A youth care worker who quit his job at a Tucson detention center for unaccompanied minors is speaking out about inadequate facilities, untrained staff and inhumane policies, after witnessing the devastation of family separations firsthand. Antar Davidson says he quit after he was forced to tell children who were separated from their mother not to hug one another. The facility is run by Southwest Key, a nonprofit that operates 27 facilities and has signed a lease to detain hundreds of separated children, including many who are a younger than 12 years old, in a “baby jail” in a former warehouse and homeless shelter in Houston. For more, we speak with Antar Davidson.
AMY GOODMAN: As outrage is mounting over the Trump administration’s practice of separating immigrant children from their parents at the US-Mexico border as part of the crackdown against immigrants and asylum seekers, the Associate Press reporting nearly 2,000 children have been separated from their parents since April 19th, The New York Times reporting some parents have been deported without their children and with no information about how the family will be reunited, we’re going to look now at Southwest Key, the nonprofit that operates 27 facilities in California, Arizona and Texas, including the Brownsville facility that holds 1,500 children, that Senator Merkley was previously denied entry to.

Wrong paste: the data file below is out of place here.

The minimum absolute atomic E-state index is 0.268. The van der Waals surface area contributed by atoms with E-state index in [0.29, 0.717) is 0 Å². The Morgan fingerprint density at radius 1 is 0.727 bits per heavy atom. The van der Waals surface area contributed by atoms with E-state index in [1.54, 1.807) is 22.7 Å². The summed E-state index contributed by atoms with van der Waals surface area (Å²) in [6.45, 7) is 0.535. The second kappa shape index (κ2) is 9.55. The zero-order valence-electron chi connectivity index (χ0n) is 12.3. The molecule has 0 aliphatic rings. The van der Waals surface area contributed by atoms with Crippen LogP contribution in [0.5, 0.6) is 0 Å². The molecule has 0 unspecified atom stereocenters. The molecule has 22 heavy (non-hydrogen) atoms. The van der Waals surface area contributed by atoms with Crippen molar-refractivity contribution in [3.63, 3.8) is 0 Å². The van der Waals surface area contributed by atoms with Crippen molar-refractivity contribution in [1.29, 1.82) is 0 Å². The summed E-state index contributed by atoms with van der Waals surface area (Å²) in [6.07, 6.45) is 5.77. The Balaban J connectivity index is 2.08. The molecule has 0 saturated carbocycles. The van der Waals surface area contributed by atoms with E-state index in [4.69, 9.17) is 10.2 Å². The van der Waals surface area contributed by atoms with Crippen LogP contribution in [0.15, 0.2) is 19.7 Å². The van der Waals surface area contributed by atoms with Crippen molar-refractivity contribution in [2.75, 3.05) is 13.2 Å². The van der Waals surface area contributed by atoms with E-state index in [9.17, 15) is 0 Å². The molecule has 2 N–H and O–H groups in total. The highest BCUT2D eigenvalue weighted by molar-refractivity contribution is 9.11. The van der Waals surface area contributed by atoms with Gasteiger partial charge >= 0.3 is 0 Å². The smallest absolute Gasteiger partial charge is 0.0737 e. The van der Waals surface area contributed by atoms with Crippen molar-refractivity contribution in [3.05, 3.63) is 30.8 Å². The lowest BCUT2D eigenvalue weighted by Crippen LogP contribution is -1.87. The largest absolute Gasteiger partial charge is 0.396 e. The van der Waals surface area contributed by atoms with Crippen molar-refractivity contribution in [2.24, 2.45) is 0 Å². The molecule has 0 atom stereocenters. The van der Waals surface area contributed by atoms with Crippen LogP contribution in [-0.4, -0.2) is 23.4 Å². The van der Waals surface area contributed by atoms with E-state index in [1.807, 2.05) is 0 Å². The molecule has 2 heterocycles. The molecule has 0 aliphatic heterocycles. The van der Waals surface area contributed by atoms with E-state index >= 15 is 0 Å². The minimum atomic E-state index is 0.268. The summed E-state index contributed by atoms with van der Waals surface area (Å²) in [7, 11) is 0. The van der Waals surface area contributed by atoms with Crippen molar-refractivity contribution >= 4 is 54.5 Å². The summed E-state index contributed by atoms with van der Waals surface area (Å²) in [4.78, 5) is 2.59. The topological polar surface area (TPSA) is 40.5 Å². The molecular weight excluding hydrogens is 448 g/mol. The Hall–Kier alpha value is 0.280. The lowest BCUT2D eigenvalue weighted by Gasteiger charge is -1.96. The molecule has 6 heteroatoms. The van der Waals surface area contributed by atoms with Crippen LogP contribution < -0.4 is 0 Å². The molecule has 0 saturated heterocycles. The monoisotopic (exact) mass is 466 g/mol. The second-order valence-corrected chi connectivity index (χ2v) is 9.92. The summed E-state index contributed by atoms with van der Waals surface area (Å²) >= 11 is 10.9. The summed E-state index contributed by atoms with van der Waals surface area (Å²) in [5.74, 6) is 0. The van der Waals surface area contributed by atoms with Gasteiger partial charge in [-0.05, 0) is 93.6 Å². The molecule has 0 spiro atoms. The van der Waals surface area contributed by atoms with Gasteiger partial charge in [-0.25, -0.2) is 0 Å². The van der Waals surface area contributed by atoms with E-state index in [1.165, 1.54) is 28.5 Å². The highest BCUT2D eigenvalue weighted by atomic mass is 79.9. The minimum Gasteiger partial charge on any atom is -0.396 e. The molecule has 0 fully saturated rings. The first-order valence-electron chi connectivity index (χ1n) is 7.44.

We’re going to Tucson, Arizona, to speak with a whistleblower, a youth care worker who quit the Tucson detention center for unaccompanied minors, run by the nonprofit Southwest Key Programs, which also runs the Brownsville facility and the proposed “baby jail” in Houston, 27 facilities in all. Antar Davidson quit after, he says, Southwest Key forced him to tell children who were separated from their mother and from their siblings not to hug.
Antar Davidson, welcome to Democracy Now! Can you talk about why you quit your job last week?
ANTAR DAVIDSON: Sure, definitely. Thank you, first and foremost,…